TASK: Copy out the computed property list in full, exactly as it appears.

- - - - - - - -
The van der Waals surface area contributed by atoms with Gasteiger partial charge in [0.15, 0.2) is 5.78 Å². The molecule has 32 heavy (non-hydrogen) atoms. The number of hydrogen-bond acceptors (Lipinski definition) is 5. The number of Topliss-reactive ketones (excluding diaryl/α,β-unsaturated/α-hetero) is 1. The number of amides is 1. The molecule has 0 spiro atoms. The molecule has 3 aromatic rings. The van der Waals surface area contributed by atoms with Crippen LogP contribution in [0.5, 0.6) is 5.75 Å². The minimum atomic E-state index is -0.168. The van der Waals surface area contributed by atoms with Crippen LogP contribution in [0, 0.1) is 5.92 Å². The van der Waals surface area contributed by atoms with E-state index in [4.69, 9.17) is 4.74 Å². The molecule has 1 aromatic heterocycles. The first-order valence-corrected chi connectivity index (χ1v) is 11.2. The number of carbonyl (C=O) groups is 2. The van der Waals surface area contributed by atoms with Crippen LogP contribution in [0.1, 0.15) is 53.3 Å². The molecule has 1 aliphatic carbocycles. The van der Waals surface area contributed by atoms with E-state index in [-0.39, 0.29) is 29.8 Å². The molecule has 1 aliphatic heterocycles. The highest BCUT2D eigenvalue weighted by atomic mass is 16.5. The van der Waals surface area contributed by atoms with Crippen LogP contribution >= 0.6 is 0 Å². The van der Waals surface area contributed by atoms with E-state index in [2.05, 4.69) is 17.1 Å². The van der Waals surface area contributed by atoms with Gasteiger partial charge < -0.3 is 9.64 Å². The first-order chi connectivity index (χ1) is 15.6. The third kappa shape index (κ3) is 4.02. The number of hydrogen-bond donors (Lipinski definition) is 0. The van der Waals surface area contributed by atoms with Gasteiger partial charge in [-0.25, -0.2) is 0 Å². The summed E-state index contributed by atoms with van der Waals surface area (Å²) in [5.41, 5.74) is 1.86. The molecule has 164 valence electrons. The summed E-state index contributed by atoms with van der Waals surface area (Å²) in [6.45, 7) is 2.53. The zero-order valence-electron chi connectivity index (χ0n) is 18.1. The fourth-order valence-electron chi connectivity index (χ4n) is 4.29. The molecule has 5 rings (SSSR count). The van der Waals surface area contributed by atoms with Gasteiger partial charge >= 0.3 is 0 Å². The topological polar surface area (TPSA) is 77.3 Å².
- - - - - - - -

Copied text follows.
The van der Waals surface area contributed by atoms with Gasteiger partial charge in [0.15, 0.2) is 5.78 Å². The molecule has 32 heavy (non-hydrogen) atoms. The number of hydrogen-bond acceptors (Lipinski definition) is 5. The number of Topliss-reactive ketones (excluding diaryl/α,β-unsaturated/α-hetero) is 1. The number of amides is 1. The molecule has 0 spiro atoms. The molecule has 3 aromatic rings. The van der Waals surface area contributed by atoms with Crippen LogP contribution in [0.5, 0.6) is 5.75 Å². The minimum atomic E-state index is -0.168. The van der Waals surface area contributed by atoms with Crippen LogP contribution in [0, 0.1) is 5.92 Å². The van der Waals surface area contributed by atoms with E-state index in [4.69, 9.17) is 4.74 Å². The molecule has 1 aromatic heterocycles. The first-order valence-corrected chi connectivity index (χ1v) is 11.2. The number of carbonyl (C=O) groups is 2. The van der Waals surface area contributed by atoms with Crippen LogP contribution in [0.1, 0.15) is 53.3 Å². The molecule has 1 aliphatic carbocycles. The van der Waals surface area contributed by atoms with E-state index in [-0.39, 0.29) is 29.8 Å². The molecule has 1 aliphatic heterocycles. The highest BCUT2D eigenvalue weighted by atomic mass is 16.5. The van der Waals surface area contributed by atoms with Crippen LogP contribution >= 0.6 is 0 Å². The van der Waals surface area contributed by atoms with E-state index in [2.05, 4.69) is 17.1 Å². The van der Waals surface area contributed by atoms with Gasteiger partial charge < -0.3 is 9.64 Å². The first-order chi connectivity index (χ1) is 15.6. The third kappa shape index (κ3) is 4.02. The number of hydrogen-bond donors (Lipinski definition) is 0. The van der Waals surface area contributed by atoms with Gasteiger partial charge in [-0.25, -0.2) is 0 Å². The summed E-state index contributed by atoms with van der Waals surface area (Å²) in [5.41, 5.74) is 1.86. The molecule has 164 valence electrons. The summed E-state index contributed by atoms with van der Waals surface area (Å²) in [6.45, 7) is 2.53. The zero-order valence-electron chi connectivity index (χ0n) is 18.1. The fourth-order valence-electron chi connectivity index (χ4n) is 4.29. The molecule has 5 rings (SSSR count). The van der Waals surface area contributed by atoms with Gasteiger partial charge >= 0.3 is 0 Å². The topological polar surface area (TPSA) is 77.3 Å².